Measure the pulp and for every four cups, add three cups of sugar and a small bunch of lemon balm in muslin if you have it on hand. Heat gently in a jam pan and bring up to a simmer. Elderberries are low in pectin so if setting point is not reached, use a commercial pectin. Add the zest and juice of two lemons.

Gently boil the jam to a setting point and test.

Pot up into sterilised jam jars and cover immediately.

Elderberry Jam on Sourdough = Yum!

Elderberry Jam on Sourdough = Yum!

I’ve got a busy week coming up but I’ll try and make time to document my experiments with chilli preserves and different cordials in the last few days – it’s been an interesting series of hits and misses 😛

Meanwhile, take care wherever you are on this beautiful blue marble ❤


Raspberry Time – Day 27 NaBloPoMo 2015

While I’m not feeling 100% today, I’ve been thinking about what to do with the soon-to-be glut of raspberries. There’s so much fruit on the bushes, I have a feeling we’re going to be inundated in the next few weeks. Growing up in South Australia, I never ate a fresh raspberry until I moved to Tasmania and they’re probably my favourite berry fruit.


Usually I make ice cream or cheesecake with excess berries, which uses eggs up as well. But with Boysenberries, Youngberries and Loganberries starting to colour up too, I think it’s time to consider my options! I’m planning to make a Raspberry Upside Down cake next week for my birthday and already have enough berries for that.

All I do with this is make up a simple sponge batter with 2 cups of self raising flour, 1 cup butter, 1 1/2 cups sugar (more if you like it sweeter), a teaspoon of baking powder and 4 eggs. Instead of splitting the mixture into two tins and filling it with jam and cream, I put the fresh fruit on the bottom of a deep baking pan and pour the batter over the top, baking for 20-30 minutes in a 180 C (350 F) oven. Once the cake’s turned out and still warm, it can be lovely to pour hot lemon syrup over for added zing or (for the adults only version) poke the still warm cake with a skewer and pour over a citrus flavoured liqueur.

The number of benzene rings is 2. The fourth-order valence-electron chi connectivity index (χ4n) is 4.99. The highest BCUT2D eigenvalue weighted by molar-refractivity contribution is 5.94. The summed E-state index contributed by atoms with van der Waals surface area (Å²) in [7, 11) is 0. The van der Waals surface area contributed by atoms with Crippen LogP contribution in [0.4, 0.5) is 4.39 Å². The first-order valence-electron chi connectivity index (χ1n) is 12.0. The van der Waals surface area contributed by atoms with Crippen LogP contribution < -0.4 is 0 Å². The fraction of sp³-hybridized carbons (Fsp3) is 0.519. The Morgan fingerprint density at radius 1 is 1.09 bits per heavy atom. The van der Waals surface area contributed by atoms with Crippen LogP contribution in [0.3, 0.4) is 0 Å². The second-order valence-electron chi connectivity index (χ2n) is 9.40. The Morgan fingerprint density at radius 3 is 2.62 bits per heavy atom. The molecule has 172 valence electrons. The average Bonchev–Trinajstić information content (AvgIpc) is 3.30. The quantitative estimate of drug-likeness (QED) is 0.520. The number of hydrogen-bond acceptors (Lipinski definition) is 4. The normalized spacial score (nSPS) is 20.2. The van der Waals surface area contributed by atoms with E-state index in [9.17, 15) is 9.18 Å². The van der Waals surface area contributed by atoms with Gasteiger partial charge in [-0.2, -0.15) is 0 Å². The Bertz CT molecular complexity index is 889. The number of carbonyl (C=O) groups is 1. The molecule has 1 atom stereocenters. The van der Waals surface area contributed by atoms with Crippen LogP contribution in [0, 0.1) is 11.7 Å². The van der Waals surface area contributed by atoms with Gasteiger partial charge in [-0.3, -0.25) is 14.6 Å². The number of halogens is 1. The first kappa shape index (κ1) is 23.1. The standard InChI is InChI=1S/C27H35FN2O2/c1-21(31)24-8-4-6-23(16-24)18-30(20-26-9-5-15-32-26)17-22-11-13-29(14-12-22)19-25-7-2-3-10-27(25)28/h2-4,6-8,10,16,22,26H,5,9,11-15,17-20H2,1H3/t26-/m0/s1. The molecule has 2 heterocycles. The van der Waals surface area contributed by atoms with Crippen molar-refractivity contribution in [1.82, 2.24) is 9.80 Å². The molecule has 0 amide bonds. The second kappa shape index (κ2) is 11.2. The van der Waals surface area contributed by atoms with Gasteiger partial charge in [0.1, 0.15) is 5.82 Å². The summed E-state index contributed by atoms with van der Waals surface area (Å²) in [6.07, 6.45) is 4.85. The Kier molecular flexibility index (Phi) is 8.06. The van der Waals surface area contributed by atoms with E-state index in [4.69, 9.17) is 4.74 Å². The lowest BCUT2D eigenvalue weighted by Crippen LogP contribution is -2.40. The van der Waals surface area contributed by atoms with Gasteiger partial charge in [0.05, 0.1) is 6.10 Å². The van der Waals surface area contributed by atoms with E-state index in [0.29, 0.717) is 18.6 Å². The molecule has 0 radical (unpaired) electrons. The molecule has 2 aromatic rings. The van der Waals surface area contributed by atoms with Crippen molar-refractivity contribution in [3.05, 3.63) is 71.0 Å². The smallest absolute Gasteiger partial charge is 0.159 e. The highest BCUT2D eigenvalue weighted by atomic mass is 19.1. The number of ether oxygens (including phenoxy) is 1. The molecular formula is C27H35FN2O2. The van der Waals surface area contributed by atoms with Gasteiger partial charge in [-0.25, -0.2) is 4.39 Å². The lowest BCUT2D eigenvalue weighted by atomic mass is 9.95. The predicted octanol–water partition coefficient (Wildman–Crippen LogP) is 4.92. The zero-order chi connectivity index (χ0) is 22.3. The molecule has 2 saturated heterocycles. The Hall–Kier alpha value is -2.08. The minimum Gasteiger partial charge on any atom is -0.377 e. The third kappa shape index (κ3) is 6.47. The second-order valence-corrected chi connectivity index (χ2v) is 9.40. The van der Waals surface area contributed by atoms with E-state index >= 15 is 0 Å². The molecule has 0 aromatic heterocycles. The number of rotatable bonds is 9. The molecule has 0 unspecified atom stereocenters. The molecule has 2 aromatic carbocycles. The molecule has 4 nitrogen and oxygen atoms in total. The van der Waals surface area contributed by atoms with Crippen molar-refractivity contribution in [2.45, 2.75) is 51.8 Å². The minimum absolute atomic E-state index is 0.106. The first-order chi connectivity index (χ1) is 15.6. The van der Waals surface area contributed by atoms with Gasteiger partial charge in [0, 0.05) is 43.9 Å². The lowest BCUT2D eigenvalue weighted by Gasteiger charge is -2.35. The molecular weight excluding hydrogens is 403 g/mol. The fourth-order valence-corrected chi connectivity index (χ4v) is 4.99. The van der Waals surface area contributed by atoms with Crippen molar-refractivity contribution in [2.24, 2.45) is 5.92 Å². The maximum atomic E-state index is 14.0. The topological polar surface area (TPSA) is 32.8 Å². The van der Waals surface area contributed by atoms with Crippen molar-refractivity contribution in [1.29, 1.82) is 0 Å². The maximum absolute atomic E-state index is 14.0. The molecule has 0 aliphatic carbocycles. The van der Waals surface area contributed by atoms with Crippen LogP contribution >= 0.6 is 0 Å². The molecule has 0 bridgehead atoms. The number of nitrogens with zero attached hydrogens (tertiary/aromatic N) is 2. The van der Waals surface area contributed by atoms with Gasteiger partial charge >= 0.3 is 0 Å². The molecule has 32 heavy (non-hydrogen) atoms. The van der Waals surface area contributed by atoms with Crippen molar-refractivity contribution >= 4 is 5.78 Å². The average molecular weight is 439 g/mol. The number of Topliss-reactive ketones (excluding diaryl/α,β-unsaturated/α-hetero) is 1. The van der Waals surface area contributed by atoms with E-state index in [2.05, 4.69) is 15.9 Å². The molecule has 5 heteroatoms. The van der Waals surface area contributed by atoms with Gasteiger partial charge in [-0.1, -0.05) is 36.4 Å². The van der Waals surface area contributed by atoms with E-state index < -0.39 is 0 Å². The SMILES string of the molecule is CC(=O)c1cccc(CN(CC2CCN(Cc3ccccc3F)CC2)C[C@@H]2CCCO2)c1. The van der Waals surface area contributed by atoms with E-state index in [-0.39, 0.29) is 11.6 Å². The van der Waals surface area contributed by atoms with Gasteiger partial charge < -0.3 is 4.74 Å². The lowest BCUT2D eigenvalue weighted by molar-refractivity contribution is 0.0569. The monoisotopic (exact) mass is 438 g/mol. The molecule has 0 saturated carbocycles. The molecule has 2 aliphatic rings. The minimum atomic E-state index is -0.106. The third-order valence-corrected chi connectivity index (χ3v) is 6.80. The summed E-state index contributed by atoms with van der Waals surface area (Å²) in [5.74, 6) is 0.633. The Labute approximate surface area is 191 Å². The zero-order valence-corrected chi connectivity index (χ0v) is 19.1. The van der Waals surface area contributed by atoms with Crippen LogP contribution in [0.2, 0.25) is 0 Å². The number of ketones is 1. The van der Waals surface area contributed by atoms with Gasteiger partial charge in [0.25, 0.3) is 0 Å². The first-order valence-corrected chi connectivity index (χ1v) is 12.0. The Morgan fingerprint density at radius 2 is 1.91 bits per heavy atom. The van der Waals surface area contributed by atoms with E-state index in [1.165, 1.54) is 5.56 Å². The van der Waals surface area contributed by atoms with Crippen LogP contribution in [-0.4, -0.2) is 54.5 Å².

None of us are fans of jam so I am going to try mashing some with yogurt and drying it as fruit leather. But for large amounts of berries, I can’t go past Raspberry Vinegar Cordial. I first had this over 30 years ago on a hot summer day in Hobart and it is delicious.

The principle here is to use the vinegar to not only preserve, but also to enhance the tangy sharpness of the fruit. It’s fabulous for very ripe fruit – and it’s ridiculously easy to make!

Raspberry Vinegar Cordial 


500g (1 pound) ripe raspberries     2kg (almost 4 1/2 pound) white sugar   2 litres (4 pints) white vinegar


Put the washed, drained fruit into a non-metallic bowl or pot and pour over the vinegar. Mash it to break the berries but don’t puree them. Cover the berry mash and leave it for a day or two. I have hear that some folk leave the mash for up to five days but I’ve never done more than two – patience is not my strong suit!

Strain the mash carefully through muslin or an old, clean tea towel into a cooking pot, squeezing out as much of the precious juice as possible. Heat the juice and when it’s starting to simmer, add the sugar and boil for approximately five minutes.

Decant into sterilised jars or bottles and seal immediately. If you want to keep this for winter consumption, I’d also recommend processing the bottles in a Fowlers bottling urn or water bath. Mine never lasts long enough for that!

What’s your favourite berry fruit? And how do you like to serve and preserve them?